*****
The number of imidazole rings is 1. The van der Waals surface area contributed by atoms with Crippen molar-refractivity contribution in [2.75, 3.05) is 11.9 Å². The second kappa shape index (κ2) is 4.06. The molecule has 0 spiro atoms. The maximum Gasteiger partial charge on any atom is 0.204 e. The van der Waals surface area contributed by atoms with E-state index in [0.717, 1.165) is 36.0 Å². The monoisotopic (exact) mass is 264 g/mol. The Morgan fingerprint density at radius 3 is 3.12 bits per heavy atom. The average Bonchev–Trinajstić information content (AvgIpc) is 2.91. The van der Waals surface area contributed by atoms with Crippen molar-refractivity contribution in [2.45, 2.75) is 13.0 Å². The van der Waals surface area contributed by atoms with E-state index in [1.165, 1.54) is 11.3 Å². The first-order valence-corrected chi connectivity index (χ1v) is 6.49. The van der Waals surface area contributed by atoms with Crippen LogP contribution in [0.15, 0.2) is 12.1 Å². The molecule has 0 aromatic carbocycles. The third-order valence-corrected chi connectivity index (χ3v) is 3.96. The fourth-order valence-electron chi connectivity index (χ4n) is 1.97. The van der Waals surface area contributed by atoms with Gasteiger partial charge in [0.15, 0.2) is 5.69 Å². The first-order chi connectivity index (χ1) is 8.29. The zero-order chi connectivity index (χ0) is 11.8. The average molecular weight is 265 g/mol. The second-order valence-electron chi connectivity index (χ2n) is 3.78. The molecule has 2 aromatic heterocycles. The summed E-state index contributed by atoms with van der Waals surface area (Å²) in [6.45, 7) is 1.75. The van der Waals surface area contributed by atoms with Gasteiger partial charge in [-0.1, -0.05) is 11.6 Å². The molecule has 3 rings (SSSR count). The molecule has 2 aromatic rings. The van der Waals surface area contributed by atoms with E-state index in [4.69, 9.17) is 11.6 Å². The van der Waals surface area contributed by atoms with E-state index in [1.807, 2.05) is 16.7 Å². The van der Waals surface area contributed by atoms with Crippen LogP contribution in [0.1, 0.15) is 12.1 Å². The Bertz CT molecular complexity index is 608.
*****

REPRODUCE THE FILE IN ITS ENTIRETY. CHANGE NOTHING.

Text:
The number of imidazole rings is 1. The van der Waals surface area contributed by atoms with Crippen molar-refractivity contribution in [2.75, 3.05) is 11.9 Å². The second kappa shape index (κ2) is 4.06. The molecule has 0 spiro atoms. The maximum Gasteiger partial charge on any atom is 0.204 e. The van der Waals surface area contributed by atoms with E-state index in [0.717, 1.165) is 36.0 Å². The monoisotopic (exact) mass is 264 g/mol. The Morgan fingerprint density at radius 3 is 3.12 bits per heavy atom. The average Bonchev–Trinajstić information content (AvgIpc) is 2.91. The van der Waals surface area contributed by atoms with Crippen molar-refractivity contribution in [2.45, 2.75) is 13.0 Å². The van der Waals surface area contributed by atoms with E-state index in [1.165, 1.54) is 11.3 Å². The first-order valence-corrected chi connectivity index (χ1v) is 6.49. The van der Waals surface area contributed by atoms with Crippen LogP contribution in [0.15, 0.2) is 12.1 Å². The molecule has 0 aromatic carbocycles. The third-order valence-corrected chi connectivity index (χ3v) is 3.96. The fourth-order valence-electron chi connectivity index (χ4n) is 1.97. The van der Waals surface area contributed by atoms with Gasteiger partial charge in [0.15, 0.2) is 5.69 Å². The first-order chi connectivity index (χ1) is 8.29. The zero-order chi connectivity index (χ0) is 11.8. The average molecular weight is 265 g/mol. The second-order valence-electron chi connectivity index (χ2n) is 3.78. The molecule has 2 aromatic heterocycles. The summed E-state index contributed by atoms with van der Waals surface area (Å²) in [6.45, 7) is 1.75. The van der Waals surface area contributed by atoms with Gasteiger partial charge in [-0.1, -0.05) is 11.6 Å². The molecule has 3 rings (SSSR count). The molecule has 2 aromatic rings. The van der Waals surface area contributed by atoms with E-state index in [4.69, 9.17) is 11.6 Å². The van der Waals surface area contributed by atoms with E-state index in [1.807, 2.05) is 16.7 Å². The van der Waals surface area contributed by atoms with Crippen LogP contribution in [0.1, 0.15) is 12.1 Å². The Bertz CT molecular complexity index is 608.